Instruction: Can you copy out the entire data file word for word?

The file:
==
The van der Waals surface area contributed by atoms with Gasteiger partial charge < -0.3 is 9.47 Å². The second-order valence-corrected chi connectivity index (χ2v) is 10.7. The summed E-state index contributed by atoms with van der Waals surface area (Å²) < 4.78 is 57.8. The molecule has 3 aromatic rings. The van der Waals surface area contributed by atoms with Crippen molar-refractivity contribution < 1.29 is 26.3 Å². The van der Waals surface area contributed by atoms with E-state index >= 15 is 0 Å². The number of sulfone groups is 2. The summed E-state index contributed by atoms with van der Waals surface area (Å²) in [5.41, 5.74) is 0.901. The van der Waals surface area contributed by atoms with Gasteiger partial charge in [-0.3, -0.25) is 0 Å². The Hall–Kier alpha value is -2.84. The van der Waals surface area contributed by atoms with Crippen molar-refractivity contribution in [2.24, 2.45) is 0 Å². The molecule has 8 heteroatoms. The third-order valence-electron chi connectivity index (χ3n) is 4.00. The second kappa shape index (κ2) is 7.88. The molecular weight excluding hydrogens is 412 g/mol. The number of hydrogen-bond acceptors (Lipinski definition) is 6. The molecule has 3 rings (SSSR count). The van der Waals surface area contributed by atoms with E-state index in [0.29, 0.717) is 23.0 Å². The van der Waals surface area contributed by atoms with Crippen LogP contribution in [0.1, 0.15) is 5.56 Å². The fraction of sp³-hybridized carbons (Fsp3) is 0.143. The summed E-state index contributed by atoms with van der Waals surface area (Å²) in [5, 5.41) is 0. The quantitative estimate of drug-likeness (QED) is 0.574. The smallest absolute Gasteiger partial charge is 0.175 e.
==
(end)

The van der Waals surface area contributed by atoms with Gasteiger partial charge < -0.3 is 9.47 Å². The second-order valence-corrected chi connectivity index (χ2v) is 10.7. The summed E-state index contributed by atoms with van der Waals surface area (Å²) < 4.78 is 57.8. The molecule has 3 aromatic rings. The van der Waals surface area contributed by atoms with Crippen molar-refractivity contribution < 1.29 is 26.3 Å². The van der Waals surface area contributed by atoms with E-state index >= 15 is 0 Å². The number of sulfone groups is 2. The summed E-state index contributed by atoms with van der Waals surface area (Å²) in [5.41, 5.74) is 0.901. The van der Waals surface area contributed by atoms with Gasteiger partial charge in [-0.3, -0.25) is 0 Å². The Hall–Kier alpha value is -2.84. The van der Waals surface area contributed by atoms with Crippen molar-refractivity contribution in [2.24, 2.45) is 0 Å². The molecule has 8 heteroatoms. The third-order valence-electron chi connectivity index (χ3n) is 4.00. The second kappa shape index (κ2) is 7.88. The molecular weight excluding hydrogens is 412 g/mol. The number of hydrogen-bond acceptors (Lipinski definition) is 6. The molecule has 3 rings (SSSR count). The van der Waals surface area contributed by atoms with E-state index in [0.29, 0.717) is 23.0 Å². The van der Waals surface area contributed by atoms with Crippen LogP contribution in [0.1, 0.15) is 5.56 Å². The fraction of sp³-hybridized carbons (Fsp3) is 0.143. The summed E-state index contributed by atoms with van der Waals surface area (Å²) in [5, 5.41) is 0. The quantitative estimate of drug-likeness (QED) is 0.574. The smallest absolute Gasteiger partial charge is 0.175 e.